Academic journal article The Town Planning Review

Assessing the Need for Key-Worker Housing: A Case Study of Cambridge

Academic journal article The Town Planning Review

Assessing the Need for Key-Worker Housing: A Case Study of Cambridge

Article excerpt

In growing recognition of the affordability problems in high-cost locations in England, particularly for those working in the public sector, the Government has advised local planning authorities to assess locally the housing needs of key workers and make provision for them. However, little guidance exists with regard to defining key workers and key-worker housing or how to undertake a local assessment of housing needs for this particular section of the community. The purpose of this paper is to help inform this debate through the use of a case study that focused on the nature and extent of the key-worker problem in Cambridge. Drawing together evidence from published statistics on the affordability problems that exist in the city as well as extensive surveys with employers and employees in the area, the paper suggests that there is a case to include policies for key-worker housing in the Cambridge Local Plan. It also suggests adopting a broad definition of key workers to allow planners the freedom to tackle the problems locally. Finally, it suggests that to meet key-worker aspirations, key-worker housing should be defined broadly to include not just subsidised rented housing, but also shared ownership, discounted market ownership and fixed equity tenure.

Debates about the level and type of housing required across different regions of England are ongoing (Holmans et al., 1998; Holmans, 2001). However, a number of recent reports have called for greater political action to address growing housing shortages and the lack of affordable housing in England (JRF 2002a; HBF 2002). Drawing on new population projections, the Joseph Rowntree Foundation (JRF, 2002a) study estimated that the overall housing deficit in England and Wales will exceed one million homes by 2022.1 Although all regions are expected to see a growth in the number of households, the report clearly demonstrated that the greatest pressures will continue to be felt in the South of England.

Population, household and employment growth without an equivalent growth in the housing stock has resulted in overheated housing markets in different localities across the South of England. This is reflected through substantial increases in house prices and rents, as well as construction and land prices over the past decade in many southern towns and cities (Holmans et al., 2001). This in turn has led, in many places, to both a current and projected increase in the demand for social housing provided at subsidised cost. However, the ability of social housing providers to meet this growing demand has become constrained by restrictions on the volume of available government housing subsidy, a general lack of affordable land for development in the South, and the continued loss of council owned housing through the 'Right to Buy' policies available to tenants (Monk and Whitehead, 2000).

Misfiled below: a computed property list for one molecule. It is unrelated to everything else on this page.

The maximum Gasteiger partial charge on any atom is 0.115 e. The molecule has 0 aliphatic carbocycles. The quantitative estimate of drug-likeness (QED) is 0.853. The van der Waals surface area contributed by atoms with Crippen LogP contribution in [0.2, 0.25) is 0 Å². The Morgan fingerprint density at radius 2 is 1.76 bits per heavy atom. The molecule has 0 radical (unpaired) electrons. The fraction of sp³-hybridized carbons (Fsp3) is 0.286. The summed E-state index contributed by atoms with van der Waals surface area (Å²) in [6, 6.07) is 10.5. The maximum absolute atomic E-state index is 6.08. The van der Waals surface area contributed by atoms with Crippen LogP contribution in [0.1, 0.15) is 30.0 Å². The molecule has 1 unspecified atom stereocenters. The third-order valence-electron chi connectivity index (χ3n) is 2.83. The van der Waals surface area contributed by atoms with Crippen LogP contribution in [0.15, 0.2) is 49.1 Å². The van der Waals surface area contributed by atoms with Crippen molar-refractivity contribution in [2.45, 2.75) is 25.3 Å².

A more recently recognised problem is the growing number of local people on low or modest incomes unable to gain access to suitable affordable housing through the market that is within reasonable reach of their workplace. At the same time, these households are not eligible for the oversubscribed rented social housing managed by local authorities or registered social landlords (RSLs). Traditionally, social rented housing met the needs of many lower-income employed households. However, with the increased emphasis on catering for those in priority housing needs who are increasingly outside the labour market, this group of households has fallen into a growing gap. Lower-income employed households are being effectively squeezed between those who are eligible for traditional subsidised social housing and those who are able to afford the local high prices and rents in an area.

Increased affordability problems have at the same time contributed to households moving away from the main centres of employment to find relatively cheaper accommodation further away. This population overspill not only puts additional pressures on an already overstretched infrastructure, but it also creates an extension of local housing markets away from larger urban settlements into surrounding areas that lie well beyond reasonable commuting distances. …

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